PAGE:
giddyap

gid·dy·up

 (gĭd′ē-ŭp′) also gid·dy·ap (-ăp′, -ŭp′) or gid·dap (gĭ-dăp′, -dŭp′)
interj.
Used to command a horse to go ahead or go at a faster pace.

[Alteration of get up.]

gid•dy•ap

(ˌgɪd iˈæp, -ˈʌp)

also gid•dap

(gɪˈdæp, -ˈdʌp)

gid•dy•up

(-ˈʌp)

interj.
(used as a command to a horse to speed up.)
[1920–25, Amer.; informal pronoun of get up]
Mentioned in ?
References in periodicals archive ?
Of course, Disney, Bruckheimer and Depp (already gearing up for a fifth Pirates for summer 2015), are betting Lone Ranger will be a global juggernaut that has enough giddyap to spawn a new franchise.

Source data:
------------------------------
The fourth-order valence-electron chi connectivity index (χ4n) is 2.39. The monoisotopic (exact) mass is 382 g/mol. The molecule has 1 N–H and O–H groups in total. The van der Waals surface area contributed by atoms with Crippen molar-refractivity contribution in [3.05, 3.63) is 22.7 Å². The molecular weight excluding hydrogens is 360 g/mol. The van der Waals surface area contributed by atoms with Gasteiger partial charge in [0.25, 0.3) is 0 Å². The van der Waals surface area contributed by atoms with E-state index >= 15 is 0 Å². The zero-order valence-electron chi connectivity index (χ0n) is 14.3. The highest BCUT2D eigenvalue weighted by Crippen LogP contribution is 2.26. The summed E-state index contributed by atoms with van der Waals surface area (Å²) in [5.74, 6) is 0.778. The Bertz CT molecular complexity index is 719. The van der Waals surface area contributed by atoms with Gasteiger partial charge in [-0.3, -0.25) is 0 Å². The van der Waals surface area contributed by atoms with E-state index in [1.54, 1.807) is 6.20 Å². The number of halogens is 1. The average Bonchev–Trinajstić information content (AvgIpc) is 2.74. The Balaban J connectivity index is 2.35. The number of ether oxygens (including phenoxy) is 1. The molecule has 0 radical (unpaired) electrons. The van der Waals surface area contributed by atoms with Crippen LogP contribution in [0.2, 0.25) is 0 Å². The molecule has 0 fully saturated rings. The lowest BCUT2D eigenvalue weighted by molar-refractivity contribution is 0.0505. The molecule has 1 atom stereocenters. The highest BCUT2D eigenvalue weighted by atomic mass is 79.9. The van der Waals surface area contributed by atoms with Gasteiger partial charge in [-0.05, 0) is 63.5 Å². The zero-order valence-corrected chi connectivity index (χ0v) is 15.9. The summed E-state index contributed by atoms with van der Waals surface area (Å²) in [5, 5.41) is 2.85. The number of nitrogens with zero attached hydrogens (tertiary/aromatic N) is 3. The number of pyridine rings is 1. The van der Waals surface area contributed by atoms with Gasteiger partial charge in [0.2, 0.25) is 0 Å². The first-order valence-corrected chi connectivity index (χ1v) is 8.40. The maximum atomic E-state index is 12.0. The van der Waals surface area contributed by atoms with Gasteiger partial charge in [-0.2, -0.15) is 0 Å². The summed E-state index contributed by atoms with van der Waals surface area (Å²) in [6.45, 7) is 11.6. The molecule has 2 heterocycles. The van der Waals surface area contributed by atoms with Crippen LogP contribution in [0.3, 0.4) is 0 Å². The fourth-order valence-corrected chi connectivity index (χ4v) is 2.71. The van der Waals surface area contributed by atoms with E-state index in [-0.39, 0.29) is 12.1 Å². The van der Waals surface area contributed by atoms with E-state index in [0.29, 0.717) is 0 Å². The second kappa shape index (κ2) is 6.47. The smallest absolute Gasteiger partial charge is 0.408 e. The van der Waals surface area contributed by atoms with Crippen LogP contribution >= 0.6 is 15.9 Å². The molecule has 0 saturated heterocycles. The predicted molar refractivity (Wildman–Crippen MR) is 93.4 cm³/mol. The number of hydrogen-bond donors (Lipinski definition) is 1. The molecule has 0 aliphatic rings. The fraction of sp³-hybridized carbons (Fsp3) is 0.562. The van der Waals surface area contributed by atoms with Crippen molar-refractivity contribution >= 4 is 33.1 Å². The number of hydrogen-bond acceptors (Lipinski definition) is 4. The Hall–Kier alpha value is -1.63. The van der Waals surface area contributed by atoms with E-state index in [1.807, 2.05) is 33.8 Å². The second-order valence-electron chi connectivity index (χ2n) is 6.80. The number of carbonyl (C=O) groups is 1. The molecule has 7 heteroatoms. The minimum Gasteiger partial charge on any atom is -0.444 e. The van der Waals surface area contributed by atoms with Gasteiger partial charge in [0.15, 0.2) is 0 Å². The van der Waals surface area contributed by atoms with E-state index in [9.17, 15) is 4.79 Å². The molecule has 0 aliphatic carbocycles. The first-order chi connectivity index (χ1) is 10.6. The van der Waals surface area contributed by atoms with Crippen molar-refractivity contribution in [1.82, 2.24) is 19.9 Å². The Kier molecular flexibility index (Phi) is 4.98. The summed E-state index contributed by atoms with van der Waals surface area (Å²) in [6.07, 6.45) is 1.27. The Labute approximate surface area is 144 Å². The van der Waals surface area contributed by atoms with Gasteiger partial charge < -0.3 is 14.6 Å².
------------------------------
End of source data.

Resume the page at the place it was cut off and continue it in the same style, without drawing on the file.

Besides having plenty of giddyap, these engineering marvels are designed to handle a half-acre lot in no time.
You have done "quiet and restful" to death--it is time to giddyap.
I installed it on my home PC, which has plenty of giddyap -- 512 Mb of RAM and a one GHz processor to be precise.
Don a wide-brimmed hat, climb into that squeaky saddle, and say the magic word - giddyap - and you're off on a fishing expedition, a wilderness camping trip, a ride to see wild mustangs, or a cattle drive.